Sunday, 1 July 2012

How investing in bank stocks different from the rest?

Last updated: July 30, 2016
The business of banking falls under priority services and all banks whether public or private in India need to comply with stringent guidelines by the RBI. While NPAs (nonperforming assets) are part of their businesses, there is a limit set by RBI as part of good governance. New banks are allowed to float only after they demonstrate they are here for a long run.
While steel plants and the business of jewelry should also be relevant for years and decades to come, there is a difference: banks finance all kinds of businesses from small retailers to large corporates and government projects. In other words by investing in bank stocks, one gets an exposure to growth of economy as a whole. It is said that banking closely mirrors the economy.
There are many businesses (like a firm producing accounting software) which did not exist a few decades back and one cannot be sure what lies ahead in few years time with rapidly changing distribution channel/consumer taste/change in technology. For such stocks, it is difficult to spot right time to exit and passive shareholders who are taught to invest for long term often lose a significant part of the portfolio. Read More...
Government-owned banks (PSUs) are also a vehicle that keeps the government running by generating income through dividends. Most of these banks in good times declare rich dividends ensuring that you also earn decent yearly income in case you stay invested. There are also a couple of more advantages in dividend play including dividend income not taxable(like in India) and dividend stripping.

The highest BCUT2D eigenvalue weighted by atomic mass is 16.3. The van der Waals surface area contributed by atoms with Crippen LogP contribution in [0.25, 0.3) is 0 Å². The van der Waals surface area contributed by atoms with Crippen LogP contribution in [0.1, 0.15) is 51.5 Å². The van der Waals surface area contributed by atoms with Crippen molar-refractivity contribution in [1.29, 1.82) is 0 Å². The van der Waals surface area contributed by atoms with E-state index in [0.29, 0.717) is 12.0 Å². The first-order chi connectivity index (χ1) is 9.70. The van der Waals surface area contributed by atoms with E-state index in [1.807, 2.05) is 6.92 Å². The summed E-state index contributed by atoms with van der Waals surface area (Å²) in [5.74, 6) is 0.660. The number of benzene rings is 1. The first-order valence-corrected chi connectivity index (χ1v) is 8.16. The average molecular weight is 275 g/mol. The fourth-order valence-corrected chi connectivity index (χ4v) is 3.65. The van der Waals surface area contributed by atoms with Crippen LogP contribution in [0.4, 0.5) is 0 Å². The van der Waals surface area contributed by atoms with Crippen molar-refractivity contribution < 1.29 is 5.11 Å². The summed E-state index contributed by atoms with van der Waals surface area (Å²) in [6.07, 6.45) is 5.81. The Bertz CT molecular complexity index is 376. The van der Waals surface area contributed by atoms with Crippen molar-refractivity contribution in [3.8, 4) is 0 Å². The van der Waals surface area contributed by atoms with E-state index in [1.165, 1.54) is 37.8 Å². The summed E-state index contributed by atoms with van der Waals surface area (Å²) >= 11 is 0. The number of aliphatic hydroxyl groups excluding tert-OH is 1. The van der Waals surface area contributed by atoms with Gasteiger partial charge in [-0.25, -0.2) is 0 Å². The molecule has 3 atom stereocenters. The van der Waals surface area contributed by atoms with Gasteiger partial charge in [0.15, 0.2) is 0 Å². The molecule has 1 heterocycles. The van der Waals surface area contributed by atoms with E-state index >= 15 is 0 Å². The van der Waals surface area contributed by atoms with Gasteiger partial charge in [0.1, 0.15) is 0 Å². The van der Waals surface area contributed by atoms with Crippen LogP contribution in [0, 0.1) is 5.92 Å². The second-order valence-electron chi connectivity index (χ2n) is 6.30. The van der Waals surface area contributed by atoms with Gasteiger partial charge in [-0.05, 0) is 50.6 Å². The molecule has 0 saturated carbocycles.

You can of course spread risk by investing in a number of public and private sector banks as under exceptional circumstance a bank too can go bust as evident in the Global Trust Bank fiasco (2004). This also helps optimize returns from dividends, and a way to optimize the same can be through investing in mutual funds focused on bank stocks like Reliance Banking FundReligare Banking Fund, and UTI Banking. These mutual funds, in addition to bank stocks, may also invest in companies engaged in financial service activities (UTI Banking Sector Fund) or  companies engaged in allied activities related to the banking sector (Reliance Banking Fund). 

Of late, there is a flux of new so-called payment banks that leverage online payment gateway technologies pioneered by the likes of Paytm, and it would be interesting to see how they do in the equity market going forward.